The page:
Awareness among the general public is growing, with 78% of UK adults now aware of the plant according to the latest research. Infestations are considerably easier and cheaper to treat if they are discovered early before they have a chance to take hold and spread, so vigilance by local residents is vital. A recent report by the Environmental Audit Committee called for a “citizen’s army of volunteers” to spot and stop invasive species before they become established, highlighting how people power can be harnessed to assist in the fight against Invasive Non-Native Species (INNS).

Local authorities keen to get on top of the problem have an opportunity to capitalise on this growing awareness and use it to help them build a local picture of the Japanese knotweed landscape using a new online heatmap, Exposed, that has been developed by Environet UK. Available for free to councils to host on their websites, the interactive tool could be of considerable benefit in the fight against knotweed, tracking infestations in the local area and encouraging the engagement of the local community in spotting and reporting new sightings.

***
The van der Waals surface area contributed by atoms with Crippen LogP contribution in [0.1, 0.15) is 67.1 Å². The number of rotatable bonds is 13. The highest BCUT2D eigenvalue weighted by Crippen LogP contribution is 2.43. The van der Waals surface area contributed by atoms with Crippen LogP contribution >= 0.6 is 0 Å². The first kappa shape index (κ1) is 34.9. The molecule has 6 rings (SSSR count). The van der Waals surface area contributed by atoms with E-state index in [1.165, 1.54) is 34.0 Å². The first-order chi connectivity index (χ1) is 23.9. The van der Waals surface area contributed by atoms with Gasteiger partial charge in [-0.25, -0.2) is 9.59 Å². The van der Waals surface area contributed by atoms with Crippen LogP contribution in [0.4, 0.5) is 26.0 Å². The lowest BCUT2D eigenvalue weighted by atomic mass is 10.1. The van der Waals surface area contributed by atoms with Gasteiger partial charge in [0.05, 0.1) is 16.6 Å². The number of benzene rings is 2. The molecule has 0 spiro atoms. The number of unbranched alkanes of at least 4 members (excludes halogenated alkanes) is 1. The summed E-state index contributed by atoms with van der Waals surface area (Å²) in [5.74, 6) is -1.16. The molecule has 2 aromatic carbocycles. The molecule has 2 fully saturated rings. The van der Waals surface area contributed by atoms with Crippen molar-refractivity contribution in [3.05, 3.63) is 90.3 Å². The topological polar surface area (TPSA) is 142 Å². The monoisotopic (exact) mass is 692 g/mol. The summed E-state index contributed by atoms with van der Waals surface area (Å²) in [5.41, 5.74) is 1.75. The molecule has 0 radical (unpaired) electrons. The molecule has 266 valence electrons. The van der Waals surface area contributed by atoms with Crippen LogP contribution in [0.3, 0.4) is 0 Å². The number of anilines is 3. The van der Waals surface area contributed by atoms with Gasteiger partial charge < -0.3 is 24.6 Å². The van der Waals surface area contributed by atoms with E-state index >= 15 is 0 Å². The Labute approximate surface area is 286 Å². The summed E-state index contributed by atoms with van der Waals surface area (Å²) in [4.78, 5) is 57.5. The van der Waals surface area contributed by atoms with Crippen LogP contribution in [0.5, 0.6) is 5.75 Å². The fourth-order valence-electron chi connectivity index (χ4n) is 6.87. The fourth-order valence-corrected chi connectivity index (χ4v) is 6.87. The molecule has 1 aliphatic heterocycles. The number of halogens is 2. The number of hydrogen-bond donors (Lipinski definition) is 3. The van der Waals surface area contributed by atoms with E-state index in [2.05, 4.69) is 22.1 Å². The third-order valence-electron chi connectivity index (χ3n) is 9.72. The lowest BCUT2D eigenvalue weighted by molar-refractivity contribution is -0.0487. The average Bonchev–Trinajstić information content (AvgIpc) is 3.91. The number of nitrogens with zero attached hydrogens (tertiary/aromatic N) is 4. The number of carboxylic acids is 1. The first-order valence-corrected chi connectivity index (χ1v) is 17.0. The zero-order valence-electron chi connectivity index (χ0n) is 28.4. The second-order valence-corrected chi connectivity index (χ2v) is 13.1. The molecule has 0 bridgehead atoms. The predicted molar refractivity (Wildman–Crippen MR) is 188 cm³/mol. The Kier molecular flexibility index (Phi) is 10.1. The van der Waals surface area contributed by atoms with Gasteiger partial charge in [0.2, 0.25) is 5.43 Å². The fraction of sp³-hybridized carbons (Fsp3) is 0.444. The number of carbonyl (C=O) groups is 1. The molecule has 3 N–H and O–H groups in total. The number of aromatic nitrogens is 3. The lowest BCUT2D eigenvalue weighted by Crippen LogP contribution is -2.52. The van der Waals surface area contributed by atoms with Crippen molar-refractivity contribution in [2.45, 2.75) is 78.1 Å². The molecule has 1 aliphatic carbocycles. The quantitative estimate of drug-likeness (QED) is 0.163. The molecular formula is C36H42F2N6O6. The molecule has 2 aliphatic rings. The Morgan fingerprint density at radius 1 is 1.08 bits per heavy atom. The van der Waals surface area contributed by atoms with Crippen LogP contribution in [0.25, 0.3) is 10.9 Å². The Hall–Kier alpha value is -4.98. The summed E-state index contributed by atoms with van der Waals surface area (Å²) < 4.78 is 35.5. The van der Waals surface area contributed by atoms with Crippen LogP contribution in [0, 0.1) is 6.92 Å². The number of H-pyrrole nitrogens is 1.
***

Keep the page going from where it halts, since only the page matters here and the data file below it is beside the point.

Launched in early 2019 and already populated with thousands of infestations across the UK, Exposed is designed to build a local and national picture of the Japanese knotweed problem, with hotspots clearly marked in yellow and red. Users can enter their postcode to discover the number of known incidences of knotweed within a 4km radius of that location.

In addition to checking for sightings near where they live, the general public is encouraged to help populate the heatmap using the ‘Add Sighting’ feature and attaching a photograph of the plant so it can be verified by experts at Environet. Particular hotspots around the UK include Bolton, Bristol, South Wales and London, all of which are home to hundreds of infestations, but there are now very few parts of the UK which are completely untouched by Japanese knotweed.

As well as understanding the extent of the problem in their borough and creating a sense of collective responsibility, Exposed will also assist councils in their efforts to protect council-owned property and land that may be affected by Japanese knotweed, enabling them to act earlier to treat it before it becomes well established and more challenging to tackle.

Nic Seal said, “Local Authorities have a huge role to play in the fight against invasive plants, particularly Japanese knotweed which can cause significant damage to property and its value if left untreated.  

“By adding Exposed to their armory, they can build awareness of Japanese knotweed in their local area and encourage people to be proactive in spotting and stopping the spread of the plant, potentially savings hundreds of thousands of pounds every year.”

Exposed is available free of charge to Local Authorities, including Borough and County Councils and there is no obligation to use Environet UK for treatment services. Interested parties should contact Environet UK for an iframe code by calling 01932 868 700 or emailing